Ten bars and lounges, three swimming pools — one featuring a 115-foot long waterslide — a children’s play room, duty-free shops, full casino gambling, a health and fitness program, two dining rooms, a casual poolside eatery and complimentary 24-hour pizza, ice cream and room service.
No, this is not a description of what Destin, Key West, Ft. Lauderdale or other resort towns have to offer. These are just a few of the amenities of the Holiday, a 1,452-passenger cruise ship of Carnival Cruise Line. Its deployment in April, combined with the upcoming November debut of the largest “Fun Ship” ever constructed, the 2,974-passenger Carnival Conquest, from New Orleans in late 2002, could bring Carnival’s yearly passenger loads from the New Orleans port to 275,000. That’s an increase of more than 250,000 guests annually compared to the line’s first full year of service there in 1995.
The Celebration, now in Galveston, Texas, was the first ship brought in by Carnival, followed by Carnival’s Inspiration, which will be moved to Galveston upon the arrival of the Conquest.
Royal Caribbean’s Grandeur of the Seas will dock in New Orleans November 2, 2003, for seven-night cruises leaving on Saturdays. The company plans to keep the ship in New Orleans until May 3, 2004.
And Crystal Cruise Lines has also jumped on the bandwagon. They are offering an 11-day Caribbean cruise from New Orleans, followed by a 14-day cruise out of New Orleans on Dec. 22.
Also operating passenger ships from New Orleans in the future will be Delaware North Cos. (DNC), the winning bidder for American Classic Voyages’ steamboats Mississippi Queen, American Queen and Delta Queen. The Buffalo, N.Y.-based holding company paid $80 million for the three ships at an auction in the U.S. Bankruptcy Court in Delaware on May 6.
The sale will be finalized when it gets federal regulatory approval, which is expected soon. In the meantime, the Delta Queen Company will continue to operate the steamboats.
New Orleans a popular port
Needless to say, New Orleans is becoming a hotspot for passenger vessels. In fact, ships leaving New Orleans have the higher occupancy rates of those leaving any other port in the nation, said Vickie Greenlee, president of For Travelers Only in Jackson. Greenlee, who also serves as president of the Southeast chapter of the American Society of Travel Agents, has seen the number of travelers taking cruises increase exponentially, especially since Carnival began offering four- and five-day cruises from New Orleans.
“The New Orleans market has done very well, I guess because we have such a large population around,” Greenlee said. “Mississippi, Arkansas and Louisiana are a large drive market for the New Orleans port, plus the people who like to fly in and stay a day or two and then take the cruise. It’s a good destination to cruise from.”
And with the deals on four- and five-day cruises, many companies are rewarding their employees with cruises as incentives.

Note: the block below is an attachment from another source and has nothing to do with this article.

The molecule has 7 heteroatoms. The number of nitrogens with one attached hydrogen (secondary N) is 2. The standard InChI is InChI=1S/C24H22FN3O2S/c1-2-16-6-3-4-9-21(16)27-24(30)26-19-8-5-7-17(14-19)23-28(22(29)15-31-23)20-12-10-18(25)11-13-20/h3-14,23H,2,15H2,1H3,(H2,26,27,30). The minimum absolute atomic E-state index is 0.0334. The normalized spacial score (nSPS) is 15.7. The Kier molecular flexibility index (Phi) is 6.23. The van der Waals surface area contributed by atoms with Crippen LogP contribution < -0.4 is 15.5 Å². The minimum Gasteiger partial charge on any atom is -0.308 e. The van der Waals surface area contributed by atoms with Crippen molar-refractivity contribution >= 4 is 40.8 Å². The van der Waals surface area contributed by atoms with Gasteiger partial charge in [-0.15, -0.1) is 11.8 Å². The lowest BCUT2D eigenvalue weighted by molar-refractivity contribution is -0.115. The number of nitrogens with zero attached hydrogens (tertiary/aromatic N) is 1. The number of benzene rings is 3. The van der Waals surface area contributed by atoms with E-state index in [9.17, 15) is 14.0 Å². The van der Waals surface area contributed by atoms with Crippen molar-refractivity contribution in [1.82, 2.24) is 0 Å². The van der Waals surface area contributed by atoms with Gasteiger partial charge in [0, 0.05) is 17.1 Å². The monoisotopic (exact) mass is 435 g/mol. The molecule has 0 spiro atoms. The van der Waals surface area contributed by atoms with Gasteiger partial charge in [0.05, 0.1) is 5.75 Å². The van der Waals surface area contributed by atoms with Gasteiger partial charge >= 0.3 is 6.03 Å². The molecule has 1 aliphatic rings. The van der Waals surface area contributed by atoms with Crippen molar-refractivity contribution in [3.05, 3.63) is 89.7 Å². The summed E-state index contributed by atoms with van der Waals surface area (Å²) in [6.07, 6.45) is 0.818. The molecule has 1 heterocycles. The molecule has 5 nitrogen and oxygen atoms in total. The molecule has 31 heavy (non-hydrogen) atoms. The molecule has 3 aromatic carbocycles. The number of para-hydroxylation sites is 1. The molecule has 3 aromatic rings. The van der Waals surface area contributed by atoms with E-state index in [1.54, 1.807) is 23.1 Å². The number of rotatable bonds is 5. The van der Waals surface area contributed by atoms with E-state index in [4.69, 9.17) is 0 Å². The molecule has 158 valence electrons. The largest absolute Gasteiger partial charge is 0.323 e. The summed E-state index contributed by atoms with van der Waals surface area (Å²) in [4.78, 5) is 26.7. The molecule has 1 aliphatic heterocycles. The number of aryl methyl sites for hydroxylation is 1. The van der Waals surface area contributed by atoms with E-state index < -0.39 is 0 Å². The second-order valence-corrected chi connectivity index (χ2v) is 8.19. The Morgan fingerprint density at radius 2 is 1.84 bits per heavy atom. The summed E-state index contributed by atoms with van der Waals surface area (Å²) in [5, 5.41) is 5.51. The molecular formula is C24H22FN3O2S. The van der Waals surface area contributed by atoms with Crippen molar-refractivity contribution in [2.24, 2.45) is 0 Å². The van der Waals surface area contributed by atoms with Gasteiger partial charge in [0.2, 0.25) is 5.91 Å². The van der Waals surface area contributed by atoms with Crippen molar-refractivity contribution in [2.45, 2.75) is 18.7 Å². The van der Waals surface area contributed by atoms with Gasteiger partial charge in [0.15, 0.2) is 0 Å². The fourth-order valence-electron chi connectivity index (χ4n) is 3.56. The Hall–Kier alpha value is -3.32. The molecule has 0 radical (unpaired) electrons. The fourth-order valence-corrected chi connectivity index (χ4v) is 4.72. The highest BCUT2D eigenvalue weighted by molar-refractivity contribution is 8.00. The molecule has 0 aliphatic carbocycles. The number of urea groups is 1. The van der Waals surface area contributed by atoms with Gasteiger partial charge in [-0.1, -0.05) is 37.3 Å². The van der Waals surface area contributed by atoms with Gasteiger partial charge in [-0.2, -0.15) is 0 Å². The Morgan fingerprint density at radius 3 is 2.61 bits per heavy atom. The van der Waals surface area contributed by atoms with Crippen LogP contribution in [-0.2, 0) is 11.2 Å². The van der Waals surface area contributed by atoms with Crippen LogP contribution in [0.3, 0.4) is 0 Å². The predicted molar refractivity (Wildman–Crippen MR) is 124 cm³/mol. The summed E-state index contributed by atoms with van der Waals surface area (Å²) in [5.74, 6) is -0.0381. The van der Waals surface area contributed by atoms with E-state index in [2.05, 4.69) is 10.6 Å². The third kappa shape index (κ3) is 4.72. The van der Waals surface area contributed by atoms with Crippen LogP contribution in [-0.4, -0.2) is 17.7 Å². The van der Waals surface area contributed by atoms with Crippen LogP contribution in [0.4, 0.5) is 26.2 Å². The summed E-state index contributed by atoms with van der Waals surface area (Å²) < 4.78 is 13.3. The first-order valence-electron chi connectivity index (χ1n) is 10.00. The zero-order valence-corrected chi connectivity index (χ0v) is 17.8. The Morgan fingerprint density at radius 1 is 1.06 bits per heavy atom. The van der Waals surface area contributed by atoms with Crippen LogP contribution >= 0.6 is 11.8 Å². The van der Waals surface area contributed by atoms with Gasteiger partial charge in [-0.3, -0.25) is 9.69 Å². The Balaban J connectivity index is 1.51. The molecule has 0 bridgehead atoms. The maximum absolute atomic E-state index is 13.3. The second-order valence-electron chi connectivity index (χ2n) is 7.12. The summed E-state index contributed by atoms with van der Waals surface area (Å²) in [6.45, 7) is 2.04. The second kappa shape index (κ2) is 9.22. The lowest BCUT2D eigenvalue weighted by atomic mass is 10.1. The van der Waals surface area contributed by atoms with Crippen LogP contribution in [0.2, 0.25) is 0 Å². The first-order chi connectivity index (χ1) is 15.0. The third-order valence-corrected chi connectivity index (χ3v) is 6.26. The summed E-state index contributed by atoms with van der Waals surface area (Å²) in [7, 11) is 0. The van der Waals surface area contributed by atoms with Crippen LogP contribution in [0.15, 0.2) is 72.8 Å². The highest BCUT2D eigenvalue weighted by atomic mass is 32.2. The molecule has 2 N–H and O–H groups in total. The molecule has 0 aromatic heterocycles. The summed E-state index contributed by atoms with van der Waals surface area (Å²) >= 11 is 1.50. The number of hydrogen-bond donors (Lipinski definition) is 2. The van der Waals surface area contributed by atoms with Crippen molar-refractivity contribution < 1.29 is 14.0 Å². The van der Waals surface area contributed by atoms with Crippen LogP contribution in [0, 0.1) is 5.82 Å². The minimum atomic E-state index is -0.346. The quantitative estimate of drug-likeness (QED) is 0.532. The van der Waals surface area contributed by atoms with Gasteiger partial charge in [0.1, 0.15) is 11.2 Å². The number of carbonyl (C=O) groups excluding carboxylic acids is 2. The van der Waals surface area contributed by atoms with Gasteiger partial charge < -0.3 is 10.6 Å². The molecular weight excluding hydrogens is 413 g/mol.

“Before they could only send them to New Orleans or Mobile,” Greenlee said. “This is a much better reward. This is an exciting vacation they’re now able to offer for incentive trips that people might not do on their own. It’s opened a whole new avenue of incentive trips.”
Rae Anne Ryan, certified travel consultant and president and owner of Travel Affiliates in Gulfport, said prices on five-day cruises on the Holiday start at as little as $220 per person based on double occupancy for an interior cabin, plus port charges and government taxes and fees of $136.04. Tipping, which is standard on Carnival, runs about $49 for a five-day cruise. The total package is just $405.04.
“I think you’ll agree this is a pretty amazing vacation value,” Ryan said.
Coleman Miller, president of Family Mortgage Company Inc. and the president of the Mississippi Mortgage Brokers Association, has already rewarded two of his employees with four-day cruises out of New Orleans.
“The incentive wasn’t that expensive in comparison to other incentives,” Miller said.
Miller has offered incentives to his sales team since 1992 when he opened for business. Last quarter he offered a string of pearls to his top employee.
“It’s a way, rather than putting a plaque on the wall, to say thank you,” Miller said. “The incentive to me is the way to go.”
Miller said offering incentives like cruises gets employees out of a rut.
“They look at the dynamics of a job a little bit differently,” Miller explained.
Not all cruises, however, may be appropriate for incentives depending on the price. Mississippi River steamboat cruises, for example, have historically been more expensive than cruises headed into international waters. According to Ryan, that is because they are U.S.-registered ships and have to abide by U.S. labor laws.
The Delta Queen Company, though, offers domestic cruises for the most discriminating tastes. The company offers three, four, five and six day cruises ranging from $275 per person for a three-day cruise to as much as $4,180 per person for eight-day cruises-price is determined by cabin type and length of stay.
No matter what the budget or taste, there is no arguing that there are plenty of cruises to choose from. Ryan, for one, is thrilled to have so many cruise ships leaving from New Orleans. In the future, even Gulfport may have a cruise line leaving from its port.
“Wouldn’t that be nice?” Ryan asked.
Contact MBJ staff writer Elizabeth Kirkland at firstname.lastname@example.org or (601) 364-1042.
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